As I sat there listening, incredulous to learn that "Milkshake" was not only a real song but also a chart-topper, it reminded me of Harvard Business School Professor Clayton Christensen’s work on disruptive innovation — and how it pertains to mid-size law firms, says Jill Dessalines, founder of Strategic Advice for Successful Lawyers and former assistant general counsel of McKesson Corp.

  • The 1st Amendment Right To Pass Through Fees — And Taxes

    Eric Tresh

    The U.S. Supreme Court recently ruled that a New York statute that prohibits identifying a surcharge for credit card users regulates speech and is therefore subject to heightened scrutiny. The impact on how businesses collect or seek reimbursement for the costs of state and local taxes from their customers could be significant, say Eric Tresh and Alla Raykin of Eversheds Sutherland.

  • Pretax Premiums May Have Employees Singing Post-Tax Blues

    Matt Gerard

    A recent IRS memo states that payments made to participants under certain fixed indemnity health plans must be included in employees’ gross income, unless the premiums for such plans are paid on an after-tax basis. However, the memo does not address how employers should administer these taxable fixed indemnity payments, says Matt Gerard, in-house legal counsel at National Benefits Services.

  • Attorneys, Your Input Is Needed On Deposition Rule

    Frank Silvestri, Jr.

    Every lawyer who’s handled a civil case in federal court knows about Rule 30(b)(6), governing deposition procedures. But for many real-world deposition dilemmas, the rule offers little guidance. Last year, an Advisory Committee on Civil Rules subcommittee began considering whether the rule should be amended. Now attorneys must advise the subcommittee how to proceed, says Frank Silvestri Jr. of Verrill Dana LLP.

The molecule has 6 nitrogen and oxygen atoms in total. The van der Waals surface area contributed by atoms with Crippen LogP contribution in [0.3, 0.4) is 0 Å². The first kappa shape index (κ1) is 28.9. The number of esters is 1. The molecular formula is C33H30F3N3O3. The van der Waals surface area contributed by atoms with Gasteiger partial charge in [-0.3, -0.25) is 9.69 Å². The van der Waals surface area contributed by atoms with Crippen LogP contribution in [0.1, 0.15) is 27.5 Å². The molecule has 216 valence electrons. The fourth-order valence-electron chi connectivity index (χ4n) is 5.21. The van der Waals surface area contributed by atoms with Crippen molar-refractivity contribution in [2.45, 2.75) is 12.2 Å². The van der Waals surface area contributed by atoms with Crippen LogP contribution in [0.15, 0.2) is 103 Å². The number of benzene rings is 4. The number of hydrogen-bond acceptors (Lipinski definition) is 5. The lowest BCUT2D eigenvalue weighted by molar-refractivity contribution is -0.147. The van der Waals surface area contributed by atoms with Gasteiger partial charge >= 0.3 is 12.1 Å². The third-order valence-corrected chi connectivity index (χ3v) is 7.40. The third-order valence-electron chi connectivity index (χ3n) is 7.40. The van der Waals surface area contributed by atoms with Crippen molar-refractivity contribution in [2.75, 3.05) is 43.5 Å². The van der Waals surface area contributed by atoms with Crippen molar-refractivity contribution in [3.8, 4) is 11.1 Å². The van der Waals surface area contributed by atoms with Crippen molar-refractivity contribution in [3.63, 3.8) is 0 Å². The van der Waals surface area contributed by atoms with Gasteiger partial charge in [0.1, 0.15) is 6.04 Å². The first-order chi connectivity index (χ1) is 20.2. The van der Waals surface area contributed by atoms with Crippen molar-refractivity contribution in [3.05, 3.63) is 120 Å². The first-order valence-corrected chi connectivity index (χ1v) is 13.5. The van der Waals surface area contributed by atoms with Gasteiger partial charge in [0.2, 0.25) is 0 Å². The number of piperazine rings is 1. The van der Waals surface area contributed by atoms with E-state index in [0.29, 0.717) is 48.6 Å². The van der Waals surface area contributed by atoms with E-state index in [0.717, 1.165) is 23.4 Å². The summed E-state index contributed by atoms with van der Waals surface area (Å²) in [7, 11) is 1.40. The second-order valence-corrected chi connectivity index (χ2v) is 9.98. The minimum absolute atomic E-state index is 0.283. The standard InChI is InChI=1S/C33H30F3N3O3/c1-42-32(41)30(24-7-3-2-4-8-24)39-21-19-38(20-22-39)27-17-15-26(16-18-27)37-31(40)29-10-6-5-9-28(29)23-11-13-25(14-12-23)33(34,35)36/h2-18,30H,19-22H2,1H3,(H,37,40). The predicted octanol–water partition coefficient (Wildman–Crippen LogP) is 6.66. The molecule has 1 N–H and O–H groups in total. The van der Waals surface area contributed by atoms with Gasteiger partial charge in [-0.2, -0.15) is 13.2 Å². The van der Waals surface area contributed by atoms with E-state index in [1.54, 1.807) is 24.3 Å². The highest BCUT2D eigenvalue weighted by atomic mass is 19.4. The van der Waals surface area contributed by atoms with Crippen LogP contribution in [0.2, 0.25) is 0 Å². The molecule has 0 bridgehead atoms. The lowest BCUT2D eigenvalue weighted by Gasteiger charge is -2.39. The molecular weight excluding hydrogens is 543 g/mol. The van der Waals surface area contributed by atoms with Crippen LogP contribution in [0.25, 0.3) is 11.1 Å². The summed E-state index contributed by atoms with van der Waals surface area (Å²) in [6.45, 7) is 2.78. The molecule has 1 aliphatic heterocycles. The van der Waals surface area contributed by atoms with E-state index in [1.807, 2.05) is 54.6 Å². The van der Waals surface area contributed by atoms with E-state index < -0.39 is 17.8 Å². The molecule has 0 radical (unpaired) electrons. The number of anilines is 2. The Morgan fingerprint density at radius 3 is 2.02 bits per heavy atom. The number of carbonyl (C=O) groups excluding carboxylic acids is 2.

• In Congress: Budget, Health Care, Comey

    Richard Hertling

    As we approach the Memorial Day recess, President Trump’s firing of FBI Director James Comey and allegations that the president sought to stop the FBI from investigating former National Security Advisor Michael Flynn’s potential ties to Russia remain at the top of the news cycle and threaten to derail Republican efforts to pursue health care and tax reform, among other priorities, say Richard Hertling and Kaitlyn McClure of Covingt... (continued)

  • How Client Feedback Programs Benefit Law Firms And Clients

    Elizabeth Duffy

    Despite an increase in engagement with client feedback programs over the last 15 years, law firms — and their clients — have a way to go before realizing the maximum benefits such programs can deliver, says Elizabeth Duffy of Acritas US Inc.

  • A Primer On Effectively Connected Income

    Excerpt from Lexis Practice Advisor
    Adam Tejeda

    Adam Tejeda and Elizabeth Crouse of K&L Gates LLP present a brief overview of effectively connected income and the tension between ECI and foreign investors' goals in making U.S. investments.

  • Solving The Legal Industry's Data Protection Breakdown

    Jeff Ton

    Most law firms today aren't using common security and data protection measures that other industries employ to protect sensitive data. Options like continuous data replication and backups have various pros and cons, but most importantly, law practices must understand the need for a two-tiered approach to data protection, says Jeff Ton of Bluelock LLC.

  • 5 Things To Know About Justice Gorsuch’s First 30 Days

    Charles Webber

    Justice Neil Gorsuch joined the U.S. Supreme Court a little more than 30 days ago, on April 7, 2017. And while it is too early for him to have written any opinions, Gorsuch participated in the final 13 oral arguments of the 2016 term. Charles Webber of Faegre Baker Daniels LLP offers five takeaways from his first month on the job.

  • In Congress: Post Comey

    Richard Hertling

    The GOP majority is undoubtedly hoping the political storm surrounding FBI Director James Comey's dismissal does not derail its agenda for the 115th Congress, say Richard Hertling and Kaitlyn McClure of Covington & Burling LLP.